M A I N   N E W S

Mamata withdraws from UPA, Manmohan govt in minority
TMC chief keeps door open for compromise, asks party MPs to quit on Friday 
Anita Katyal/TNS

New Delhi, September 18
The UPA government was reduced to a minority today after its key ally Trinamool Congress (TMC) pulled out of the ruling combine in protest against its refusal to concede its demand to roll back the fuel price hike, the cap on subsidised LPG and retail FDI. At the same time, the TMC left the door ajar for a possible patch-up, giving the UPA time till Friday to meet its conditions.

Announcing her decision in Kolkata, an angry TMC chief and West Bengal Chief Minister Mamata Banerjee declared her ministers would submit their resignation to Prime Minister Manmohan Singh on Friday. "We are withdrawing support... we will not be in UPA II," she said.

With the withdrawal of the 19-member TMC, the UPA's strength in the Lok Sabha will be reduced from the present 273 (just two more than the half-way mark) to 259 members. However, the UPA government is unlikely to collapse as it is banking on the support of the 22-member Samajwadi Party (SP) and 21 MPs of the Bahujan Samaj Party (BSP), which have been propping up the ruling combine from outside.

Nevertheless, the UPA government has been rendered vulnerable as it will now be more dependent on SP chief Mulayam Singh Yadav and BSP supremo Mayawati, who are bound to extract their pound of flesh for their support.

Confident that Mayawati will be firmly on its side, the UPA government cannot say the same about Mulayam Singh Yadav, who could be inspired by Mamata to ditch the ruling combine.

Although the Congress drew comfort from SP leader Ram Gopal Yadav's statement that his party will not be influenced by Mamata's decision, he also warned that his party's support could not be taken for granted.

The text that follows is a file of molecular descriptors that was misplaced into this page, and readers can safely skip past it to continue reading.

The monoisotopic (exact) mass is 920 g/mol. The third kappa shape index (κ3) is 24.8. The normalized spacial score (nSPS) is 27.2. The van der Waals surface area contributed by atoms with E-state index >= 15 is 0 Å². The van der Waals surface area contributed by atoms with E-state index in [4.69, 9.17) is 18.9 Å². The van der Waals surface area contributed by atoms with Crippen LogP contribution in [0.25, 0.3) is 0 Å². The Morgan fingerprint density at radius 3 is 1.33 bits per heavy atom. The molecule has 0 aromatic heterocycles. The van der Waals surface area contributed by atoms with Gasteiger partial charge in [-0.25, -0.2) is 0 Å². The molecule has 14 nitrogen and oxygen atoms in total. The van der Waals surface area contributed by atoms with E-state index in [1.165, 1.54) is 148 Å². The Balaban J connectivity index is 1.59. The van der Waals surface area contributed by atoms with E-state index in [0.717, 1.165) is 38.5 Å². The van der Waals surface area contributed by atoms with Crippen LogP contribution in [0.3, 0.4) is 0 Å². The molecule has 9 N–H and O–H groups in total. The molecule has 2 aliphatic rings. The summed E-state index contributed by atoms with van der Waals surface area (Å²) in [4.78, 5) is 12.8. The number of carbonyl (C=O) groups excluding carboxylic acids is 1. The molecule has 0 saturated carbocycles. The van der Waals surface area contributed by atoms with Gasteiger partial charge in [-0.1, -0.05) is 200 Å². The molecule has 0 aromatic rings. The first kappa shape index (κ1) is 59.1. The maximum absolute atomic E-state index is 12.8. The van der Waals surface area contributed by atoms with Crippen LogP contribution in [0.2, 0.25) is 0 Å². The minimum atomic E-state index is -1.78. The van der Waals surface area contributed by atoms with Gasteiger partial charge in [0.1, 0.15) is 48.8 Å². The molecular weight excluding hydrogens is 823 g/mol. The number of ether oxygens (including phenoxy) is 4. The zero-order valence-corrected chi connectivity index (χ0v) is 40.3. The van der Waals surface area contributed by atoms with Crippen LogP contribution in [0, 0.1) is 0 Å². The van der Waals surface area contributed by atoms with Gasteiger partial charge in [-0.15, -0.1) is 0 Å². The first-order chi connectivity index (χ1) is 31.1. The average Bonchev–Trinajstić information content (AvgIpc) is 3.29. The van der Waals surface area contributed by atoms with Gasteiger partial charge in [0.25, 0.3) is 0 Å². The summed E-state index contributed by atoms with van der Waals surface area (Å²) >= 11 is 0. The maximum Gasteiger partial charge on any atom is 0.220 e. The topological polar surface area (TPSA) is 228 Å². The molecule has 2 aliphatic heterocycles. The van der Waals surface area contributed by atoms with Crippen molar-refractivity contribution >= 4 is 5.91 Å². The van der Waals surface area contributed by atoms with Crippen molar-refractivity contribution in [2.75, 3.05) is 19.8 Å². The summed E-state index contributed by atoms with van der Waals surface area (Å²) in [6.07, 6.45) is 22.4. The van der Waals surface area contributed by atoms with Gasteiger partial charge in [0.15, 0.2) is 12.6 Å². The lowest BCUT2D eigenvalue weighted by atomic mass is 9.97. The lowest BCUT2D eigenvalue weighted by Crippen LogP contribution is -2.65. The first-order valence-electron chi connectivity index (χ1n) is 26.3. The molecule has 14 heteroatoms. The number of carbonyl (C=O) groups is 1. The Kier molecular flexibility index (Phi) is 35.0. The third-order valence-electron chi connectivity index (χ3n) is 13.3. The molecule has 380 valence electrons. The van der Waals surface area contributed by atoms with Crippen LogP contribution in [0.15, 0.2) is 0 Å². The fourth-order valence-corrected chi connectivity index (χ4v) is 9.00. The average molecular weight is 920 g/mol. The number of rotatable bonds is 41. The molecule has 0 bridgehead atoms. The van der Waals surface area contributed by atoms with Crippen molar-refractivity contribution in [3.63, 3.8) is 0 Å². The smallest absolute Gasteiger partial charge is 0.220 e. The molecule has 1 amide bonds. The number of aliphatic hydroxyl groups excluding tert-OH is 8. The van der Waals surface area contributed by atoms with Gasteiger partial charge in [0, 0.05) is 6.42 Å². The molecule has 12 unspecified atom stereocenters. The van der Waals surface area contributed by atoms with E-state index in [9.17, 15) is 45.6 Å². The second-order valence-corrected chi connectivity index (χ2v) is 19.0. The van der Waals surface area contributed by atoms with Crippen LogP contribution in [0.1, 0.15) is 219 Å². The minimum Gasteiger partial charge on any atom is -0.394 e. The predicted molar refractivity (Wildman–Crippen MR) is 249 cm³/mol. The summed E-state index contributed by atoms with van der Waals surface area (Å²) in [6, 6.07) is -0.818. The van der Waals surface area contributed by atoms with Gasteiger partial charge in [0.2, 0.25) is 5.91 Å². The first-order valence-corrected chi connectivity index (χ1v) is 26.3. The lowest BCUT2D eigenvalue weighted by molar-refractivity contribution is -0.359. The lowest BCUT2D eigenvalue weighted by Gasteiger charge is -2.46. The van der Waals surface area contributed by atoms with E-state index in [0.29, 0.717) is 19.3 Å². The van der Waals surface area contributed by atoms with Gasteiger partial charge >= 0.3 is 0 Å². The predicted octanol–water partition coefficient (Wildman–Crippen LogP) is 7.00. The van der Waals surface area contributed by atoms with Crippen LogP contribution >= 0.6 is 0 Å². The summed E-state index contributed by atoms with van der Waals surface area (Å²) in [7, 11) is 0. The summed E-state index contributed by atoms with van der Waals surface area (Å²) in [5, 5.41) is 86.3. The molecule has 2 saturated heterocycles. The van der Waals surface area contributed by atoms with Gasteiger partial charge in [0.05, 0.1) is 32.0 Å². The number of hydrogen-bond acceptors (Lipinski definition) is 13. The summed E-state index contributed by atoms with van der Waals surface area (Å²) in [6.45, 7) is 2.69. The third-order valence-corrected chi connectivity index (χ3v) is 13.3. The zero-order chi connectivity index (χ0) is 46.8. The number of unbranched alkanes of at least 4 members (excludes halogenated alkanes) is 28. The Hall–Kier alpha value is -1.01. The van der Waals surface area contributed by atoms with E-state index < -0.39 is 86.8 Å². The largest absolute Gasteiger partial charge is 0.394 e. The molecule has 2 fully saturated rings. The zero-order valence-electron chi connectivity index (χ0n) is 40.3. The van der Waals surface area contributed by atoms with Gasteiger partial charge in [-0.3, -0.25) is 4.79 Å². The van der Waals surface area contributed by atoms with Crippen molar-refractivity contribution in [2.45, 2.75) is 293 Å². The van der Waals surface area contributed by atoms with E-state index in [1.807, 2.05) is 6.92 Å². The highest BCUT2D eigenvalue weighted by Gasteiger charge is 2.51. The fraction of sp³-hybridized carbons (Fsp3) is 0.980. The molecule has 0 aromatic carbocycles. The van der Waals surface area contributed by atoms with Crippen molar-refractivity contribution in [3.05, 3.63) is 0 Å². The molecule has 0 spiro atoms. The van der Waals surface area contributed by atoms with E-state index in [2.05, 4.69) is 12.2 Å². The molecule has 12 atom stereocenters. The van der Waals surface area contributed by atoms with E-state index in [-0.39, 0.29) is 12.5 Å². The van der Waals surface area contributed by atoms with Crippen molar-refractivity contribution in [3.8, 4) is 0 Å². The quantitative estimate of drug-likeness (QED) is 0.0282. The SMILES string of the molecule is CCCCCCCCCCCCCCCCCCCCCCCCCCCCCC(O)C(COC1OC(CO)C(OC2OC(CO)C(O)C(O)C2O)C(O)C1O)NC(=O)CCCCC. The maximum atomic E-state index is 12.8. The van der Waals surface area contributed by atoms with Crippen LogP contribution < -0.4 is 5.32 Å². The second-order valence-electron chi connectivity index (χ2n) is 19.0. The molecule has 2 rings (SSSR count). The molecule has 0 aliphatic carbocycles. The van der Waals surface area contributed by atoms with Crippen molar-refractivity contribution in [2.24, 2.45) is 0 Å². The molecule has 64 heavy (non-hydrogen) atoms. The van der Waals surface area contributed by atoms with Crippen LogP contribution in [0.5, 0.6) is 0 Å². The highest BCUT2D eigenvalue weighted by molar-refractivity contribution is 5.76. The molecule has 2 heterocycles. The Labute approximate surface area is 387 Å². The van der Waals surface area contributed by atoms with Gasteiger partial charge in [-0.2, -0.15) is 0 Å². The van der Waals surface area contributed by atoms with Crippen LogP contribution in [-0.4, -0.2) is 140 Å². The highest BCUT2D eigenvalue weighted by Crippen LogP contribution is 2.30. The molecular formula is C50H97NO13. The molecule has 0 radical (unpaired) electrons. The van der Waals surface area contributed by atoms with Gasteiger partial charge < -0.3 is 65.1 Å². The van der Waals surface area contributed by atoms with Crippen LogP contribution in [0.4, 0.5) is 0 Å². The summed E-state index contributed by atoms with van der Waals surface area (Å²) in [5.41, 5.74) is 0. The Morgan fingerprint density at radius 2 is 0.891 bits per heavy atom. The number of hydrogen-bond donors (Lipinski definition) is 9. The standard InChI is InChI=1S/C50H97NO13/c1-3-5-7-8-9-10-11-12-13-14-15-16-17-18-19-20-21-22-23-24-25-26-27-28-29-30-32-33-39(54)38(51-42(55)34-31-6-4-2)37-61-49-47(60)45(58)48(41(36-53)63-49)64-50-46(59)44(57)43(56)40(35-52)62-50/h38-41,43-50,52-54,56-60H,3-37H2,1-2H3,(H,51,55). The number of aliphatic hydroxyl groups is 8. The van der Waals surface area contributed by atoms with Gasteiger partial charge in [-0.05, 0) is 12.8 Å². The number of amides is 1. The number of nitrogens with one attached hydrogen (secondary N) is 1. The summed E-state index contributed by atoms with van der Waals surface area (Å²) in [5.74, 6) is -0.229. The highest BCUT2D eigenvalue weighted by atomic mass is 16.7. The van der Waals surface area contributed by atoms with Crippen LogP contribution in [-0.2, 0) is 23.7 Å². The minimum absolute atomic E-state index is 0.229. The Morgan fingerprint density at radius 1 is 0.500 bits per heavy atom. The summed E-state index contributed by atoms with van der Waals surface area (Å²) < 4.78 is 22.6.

The UPA's woes were further compounded with its dependable ally the DMK saying it would support the Opposition-led Bharat Bandh on September 20 to protest the government's recent decisions.

The Congress was clearly taken aback by Mamata's decision as it was convinced she would only withdraw her ministers from the government but not quit the UPA. Going into damage control mode, the Congress continued to describe as a valuable ally and said it is still willing to reach out to her.

Speaking to mediapersons after the TMC announcement, AICC general secretary Janardan Dwivedi struck a conciliatory note, saying the government was open to a discussion on the issues raised by Mamata Banerjee. “We regard her as an important partner,” he said.

The Congress is pinning its hopes on the window of opportunity provided by Mamata, who said she would re-think her decision if the UPA increased the cap on subsidised LPG cylinders from six to 12, rolled back the diesel price hike to Rs 3 or 4 and reversed its policy on FDI in multi-brand retail. The fact that the TMC ministers will resign on Friday gives the Congress leadership three days to persuade its mercurial ally to reverse her decision.

Even before Mamata announced her decision, Congress president Sonia Gandhi met the PM to discuss the roadmap ahead. However, it is not clear what kind of a face saver it will be willing to offer to the TMC chief.

So far, the PM and Finance Minister have ruled out any rollback on their reforms-related measures which, they believe, will help the ailing Indian economy. Chidambaram had declared yesterday that the government would stay the course and would be introducing a raft of further reforms to boost growth.

Accused of policy paralysis and weighed down by a series of corruption scandals, the PM decided to bite the bullet and go ahead with the stalled reforms agenda. Congress strategists had believed that Mamata’s opposition was due to her political competition with the Left in Bengal and that she wouldn’t walk out of UPA as she can neither go with the BJP because of her Muslim support base, nor join hands with the Third Front since the Left is part of it. But the Congress clearly misread the situation.

Sonia may have to step in

Congress President Sonia Gandhi may step in after Mamata Banerjee refused to speak to the PM when he called her up on Tuesday to resolve their differences. It was hoped Mamata would call back after a message was sent to her party colleague Mukul Roy that the PM wanted to speak to her. But to little avail. The Centre is willing to increase the cap on LPG to placate Mamata, but is unlikely to roll back fuel price hike and retail FDI.





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